Fortune takes a look at 'patent trolls'

A Fortune article posted on CNN Money reveals some interesting tidbits about one of the stranger artifacts of modern patent law: patent trolls. The article defines a patent troll as follows:
Patent troll (n., derogatory): An entity that neither invents nor makes products but instead acquires patents and uses them to extort money from legitimate businesses by suing or threatening to sue.
The article takes a look at Intellectual Ventures (IV), a company founded by ex-Microsoft CTO Nathan Myhrvold that specializes in purchasing and creating patents and then licensing them to other companies. While companies like Creative also accumulate masses of patents and are free to sue when competitors infringe upon them, they are also vulnerable to countersuits if their own products tread on patented ground. Intellectual Ventures, on the other hand, is immune to retribution because it makes no products of its own—it merely licenses its patents companies that do.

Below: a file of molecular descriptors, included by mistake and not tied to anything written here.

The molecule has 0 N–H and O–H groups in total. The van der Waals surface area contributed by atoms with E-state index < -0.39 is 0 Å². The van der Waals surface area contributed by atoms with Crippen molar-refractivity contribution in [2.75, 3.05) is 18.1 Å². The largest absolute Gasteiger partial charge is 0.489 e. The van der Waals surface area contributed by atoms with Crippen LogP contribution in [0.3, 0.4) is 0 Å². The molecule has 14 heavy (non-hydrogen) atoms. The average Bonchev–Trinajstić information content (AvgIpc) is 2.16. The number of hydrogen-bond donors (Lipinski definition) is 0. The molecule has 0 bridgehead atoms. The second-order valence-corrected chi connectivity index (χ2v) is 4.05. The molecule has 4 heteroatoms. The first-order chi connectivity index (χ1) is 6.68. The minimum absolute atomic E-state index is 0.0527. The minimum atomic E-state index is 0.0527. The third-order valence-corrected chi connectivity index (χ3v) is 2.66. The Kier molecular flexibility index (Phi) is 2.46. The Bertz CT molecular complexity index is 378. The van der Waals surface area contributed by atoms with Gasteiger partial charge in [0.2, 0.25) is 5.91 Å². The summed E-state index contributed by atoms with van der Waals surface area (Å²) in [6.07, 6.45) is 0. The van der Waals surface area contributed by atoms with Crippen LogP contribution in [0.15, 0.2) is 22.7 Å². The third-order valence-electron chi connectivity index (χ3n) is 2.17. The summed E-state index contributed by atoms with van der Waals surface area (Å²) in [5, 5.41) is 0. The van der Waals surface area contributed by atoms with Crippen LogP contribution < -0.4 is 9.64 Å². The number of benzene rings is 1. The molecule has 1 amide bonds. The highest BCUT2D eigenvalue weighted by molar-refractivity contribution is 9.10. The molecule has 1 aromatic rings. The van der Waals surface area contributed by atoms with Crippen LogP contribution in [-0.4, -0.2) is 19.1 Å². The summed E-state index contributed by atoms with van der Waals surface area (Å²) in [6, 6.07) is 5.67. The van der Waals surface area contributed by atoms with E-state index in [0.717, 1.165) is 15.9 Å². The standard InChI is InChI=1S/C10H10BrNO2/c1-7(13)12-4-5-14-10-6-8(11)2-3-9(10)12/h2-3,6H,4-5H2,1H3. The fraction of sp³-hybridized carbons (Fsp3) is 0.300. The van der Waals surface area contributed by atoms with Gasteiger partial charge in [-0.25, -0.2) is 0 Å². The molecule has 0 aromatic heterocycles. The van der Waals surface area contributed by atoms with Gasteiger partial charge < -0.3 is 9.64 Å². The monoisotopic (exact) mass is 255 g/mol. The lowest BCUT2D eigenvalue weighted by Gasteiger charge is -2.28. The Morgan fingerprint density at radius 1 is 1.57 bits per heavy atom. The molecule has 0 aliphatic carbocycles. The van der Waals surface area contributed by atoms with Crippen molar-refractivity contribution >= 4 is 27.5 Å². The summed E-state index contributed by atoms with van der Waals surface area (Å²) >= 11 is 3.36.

As tech companies lobby the U.S. government to change patent legislation, IV has raked in "3,000 to 5,000" patents, and its investors include companies like Apple, Google, Intel, Microsoft, and Sony. Microsoft, who paid up a whopping $40 million for rights to IV's inventions, even claims IV is a "perfect example of a market efficiency," and that it actually reduces lawsuits by "providing a venue to buy and sell patents."

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